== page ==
Each month or so, we will feature a new set of STEM Luminaries (one each from Science, Technology, Engineering, and Mathematics) and a Conservation Leader from the Past and Present. There are many notable figures down through the ages that we’ve heard of-Galileo, Darwin, and Einstein, but what we plan to do here is to introduce you to names you may not have heard of, and that is where we begin. For each person, we will provide you with a couple of links, so you can learn more (with your parent’s permission.) If there is someone you think we should feature, let us know (Michael McDowell).
Dr. Percy Julian was born in Montgomery, Alabama in 1899. He overcame the prejudices of the south and earned a B.A. from DePauw University then a PhD from the University of Vienna where he study natural products chemistry.
When Dr. Julian returned to DePauw University in 1933, he, in collaboration with his colleague Josef Pikl, was the first man to synthesize the molecule physostigmine, a compound used to treat glaucoma. From this work, he became an internationally recognized expert on the subject of synthetic steroid synthesis.
Dr. Walter Lincoln Hawkins was born in 1911. He had a difficult upbringing as he was orphaned as a young child. He was able to overcome these early challenges and pursued a degree in Chemical Engineering from the Rensselaer Polytechnic Institute and eventually a doctoral degree from McGill University.
He was the first African-American scientist employed at AT&T’s Bell Laboratories. At the Bell Labs, Dr. Hawkins developed new plastics that enabled universal telephone service at a very low cost.
Dr. Mae Carol Jemison has the distinction of becoming the first African-American woman to travel in space. She achieved this milestone in 1992. Before that, Dr. Jemison graduated from Stanford University with degrees in Chemical Engineering and African-American Studies, then attended Cornell Medical School, served in the Peace Corps, then opened a private practice as a physician.
If these achievements weren’t enough, she was inspired by Dr. Sally Ride to apply to the astronaut program at NASA. She was selected from over 2000 applicants for one of the 15 members of Astronaut Group 12. She was also the first real astronaut to appear on an episode of Star Trek: The Next Generation.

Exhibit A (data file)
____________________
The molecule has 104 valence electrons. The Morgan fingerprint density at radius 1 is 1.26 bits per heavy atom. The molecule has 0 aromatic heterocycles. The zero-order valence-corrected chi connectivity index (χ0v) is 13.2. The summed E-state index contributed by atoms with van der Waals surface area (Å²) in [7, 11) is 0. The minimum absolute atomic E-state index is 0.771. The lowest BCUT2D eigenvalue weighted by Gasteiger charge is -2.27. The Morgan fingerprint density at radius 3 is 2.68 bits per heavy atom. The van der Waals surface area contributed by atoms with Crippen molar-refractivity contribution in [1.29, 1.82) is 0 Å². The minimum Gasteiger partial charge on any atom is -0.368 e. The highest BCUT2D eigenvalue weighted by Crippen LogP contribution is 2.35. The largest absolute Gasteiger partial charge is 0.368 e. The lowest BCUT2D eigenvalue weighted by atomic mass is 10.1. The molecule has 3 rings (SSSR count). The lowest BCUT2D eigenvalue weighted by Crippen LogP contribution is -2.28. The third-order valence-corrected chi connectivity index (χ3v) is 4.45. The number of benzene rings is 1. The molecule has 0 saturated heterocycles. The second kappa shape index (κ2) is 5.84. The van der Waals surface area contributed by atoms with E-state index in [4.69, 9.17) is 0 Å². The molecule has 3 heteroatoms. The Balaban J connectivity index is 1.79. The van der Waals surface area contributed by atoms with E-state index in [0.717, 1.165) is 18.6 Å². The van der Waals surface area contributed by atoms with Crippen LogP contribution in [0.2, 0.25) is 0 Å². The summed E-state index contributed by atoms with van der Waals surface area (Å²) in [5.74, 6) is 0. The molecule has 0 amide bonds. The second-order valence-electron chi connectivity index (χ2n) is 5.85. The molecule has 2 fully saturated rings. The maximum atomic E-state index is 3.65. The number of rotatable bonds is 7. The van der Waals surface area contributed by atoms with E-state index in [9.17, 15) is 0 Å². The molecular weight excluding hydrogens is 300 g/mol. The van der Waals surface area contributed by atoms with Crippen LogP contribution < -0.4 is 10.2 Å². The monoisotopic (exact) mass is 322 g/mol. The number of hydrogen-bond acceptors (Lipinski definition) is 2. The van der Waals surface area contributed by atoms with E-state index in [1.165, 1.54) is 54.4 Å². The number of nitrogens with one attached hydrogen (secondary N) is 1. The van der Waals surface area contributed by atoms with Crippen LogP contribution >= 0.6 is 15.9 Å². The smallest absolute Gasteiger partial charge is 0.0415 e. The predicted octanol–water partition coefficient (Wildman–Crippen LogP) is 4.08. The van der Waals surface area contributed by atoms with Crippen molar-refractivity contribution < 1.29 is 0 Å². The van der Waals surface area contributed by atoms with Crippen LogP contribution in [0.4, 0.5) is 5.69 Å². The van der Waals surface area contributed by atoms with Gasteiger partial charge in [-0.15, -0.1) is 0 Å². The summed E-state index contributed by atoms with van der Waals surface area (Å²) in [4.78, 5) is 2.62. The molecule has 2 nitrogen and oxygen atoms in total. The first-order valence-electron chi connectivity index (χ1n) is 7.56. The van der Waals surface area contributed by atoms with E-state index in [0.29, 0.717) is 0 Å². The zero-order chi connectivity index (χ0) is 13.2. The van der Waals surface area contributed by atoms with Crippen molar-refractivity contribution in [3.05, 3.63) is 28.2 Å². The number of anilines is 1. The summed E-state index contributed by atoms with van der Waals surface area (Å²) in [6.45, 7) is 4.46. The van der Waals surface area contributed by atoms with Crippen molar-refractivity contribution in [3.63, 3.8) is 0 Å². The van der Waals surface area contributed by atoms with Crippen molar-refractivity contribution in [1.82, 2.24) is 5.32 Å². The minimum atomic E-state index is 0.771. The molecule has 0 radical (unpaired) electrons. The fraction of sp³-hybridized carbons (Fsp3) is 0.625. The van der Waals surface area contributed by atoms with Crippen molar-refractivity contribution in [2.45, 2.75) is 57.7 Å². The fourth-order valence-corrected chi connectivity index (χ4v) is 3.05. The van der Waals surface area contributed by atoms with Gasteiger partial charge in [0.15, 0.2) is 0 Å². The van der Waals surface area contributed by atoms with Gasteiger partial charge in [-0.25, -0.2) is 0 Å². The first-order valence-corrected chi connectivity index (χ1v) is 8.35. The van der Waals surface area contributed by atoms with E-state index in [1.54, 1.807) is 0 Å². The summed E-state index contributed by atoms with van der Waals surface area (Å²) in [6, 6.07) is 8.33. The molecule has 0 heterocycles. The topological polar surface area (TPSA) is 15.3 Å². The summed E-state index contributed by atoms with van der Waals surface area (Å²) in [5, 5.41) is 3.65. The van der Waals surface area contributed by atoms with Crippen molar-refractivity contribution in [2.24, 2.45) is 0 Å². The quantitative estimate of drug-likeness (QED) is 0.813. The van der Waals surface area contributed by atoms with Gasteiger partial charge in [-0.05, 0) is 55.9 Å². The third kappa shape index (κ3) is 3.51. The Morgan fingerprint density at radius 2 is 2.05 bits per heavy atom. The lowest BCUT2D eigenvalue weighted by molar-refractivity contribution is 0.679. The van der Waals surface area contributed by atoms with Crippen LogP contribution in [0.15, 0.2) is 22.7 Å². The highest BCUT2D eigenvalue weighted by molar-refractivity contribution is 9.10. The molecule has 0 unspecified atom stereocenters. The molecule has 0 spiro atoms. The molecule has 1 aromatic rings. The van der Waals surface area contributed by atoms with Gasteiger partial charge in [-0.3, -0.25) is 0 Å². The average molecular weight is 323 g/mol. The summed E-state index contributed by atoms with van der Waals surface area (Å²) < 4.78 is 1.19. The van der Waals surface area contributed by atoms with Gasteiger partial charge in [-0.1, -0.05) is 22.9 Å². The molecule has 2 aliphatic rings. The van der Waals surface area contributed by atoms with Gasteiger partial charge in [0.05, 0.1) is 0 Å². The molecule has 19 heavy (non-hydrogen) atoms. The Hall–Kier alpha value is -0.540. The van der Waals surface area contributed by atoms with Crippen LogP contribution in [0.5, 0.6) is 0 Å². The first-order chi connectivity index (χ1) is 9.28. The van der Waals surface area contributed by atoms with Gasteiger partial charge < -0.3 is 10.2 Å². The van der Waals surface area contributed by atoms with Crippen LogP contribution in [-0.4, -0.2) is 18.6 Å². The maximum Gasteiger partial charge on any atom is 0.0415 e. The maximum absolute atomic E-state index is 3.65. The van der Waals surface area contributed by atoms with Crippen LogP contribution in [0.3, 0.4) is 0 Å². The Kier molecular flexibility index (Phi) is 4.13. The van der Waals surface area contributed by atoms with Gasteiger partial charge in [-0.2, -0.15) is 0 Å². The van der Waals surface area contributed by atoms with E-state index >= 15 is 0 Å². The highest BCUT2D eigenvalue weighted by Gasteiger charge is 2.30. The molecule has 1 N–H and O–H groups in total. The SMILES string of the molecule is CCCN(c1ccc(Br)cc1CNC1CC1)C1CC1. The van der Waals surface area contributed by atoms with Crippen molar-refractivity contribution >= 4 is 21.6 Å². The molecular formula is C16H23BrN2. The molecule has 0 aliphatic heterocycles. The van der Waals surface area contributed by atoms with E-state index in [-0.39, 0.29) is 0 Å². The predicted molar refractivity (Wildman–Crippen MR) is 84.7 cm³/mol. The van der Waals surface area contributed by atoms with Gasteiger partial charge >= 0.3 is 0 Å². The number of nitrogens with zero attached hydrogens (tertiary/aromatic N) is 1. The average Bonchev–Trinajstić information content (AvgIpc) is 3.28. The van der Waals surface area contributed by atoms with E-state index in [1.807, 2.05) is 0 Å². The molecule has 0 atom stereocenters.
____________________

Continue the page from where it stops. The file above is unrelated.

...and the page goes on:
Katherine Johnson was born in 1918 in West Virginia. She was a very gifted mathematician, entering high school at the age of 10 and college at the age of 15. In 1939, she was one of the first African-American graduate students admitted to West Virginia University.
In 1953, Katherine Johnson joined the West Area Computing section at the National Advisory Committee for Aeronautics’ (NACA’s) Langley laboratory. She was critical to the success of John Glenn’s Friendship 7 space flight, which was portrayed in the movie Hidden Figures. Later, she would perform critical calculations for the Apollo missions.
Colonel Charles Young was born in 1864 in Kentucky. In 1884, Charles Young entered West Point to become only the ninth African American to attend the Academy and was only the third to graduate. He was commissioned as a Second Lieutenant in 1889.
In 1903, then-Captain Charles Young would become the first African-American national park Superintendent when he and his troops were tasked to manage and maintain Sequoia National Park in northern California. In the summer of 1903, he and his troopers constructed roads and trails that other troops were unable to do in the years before them.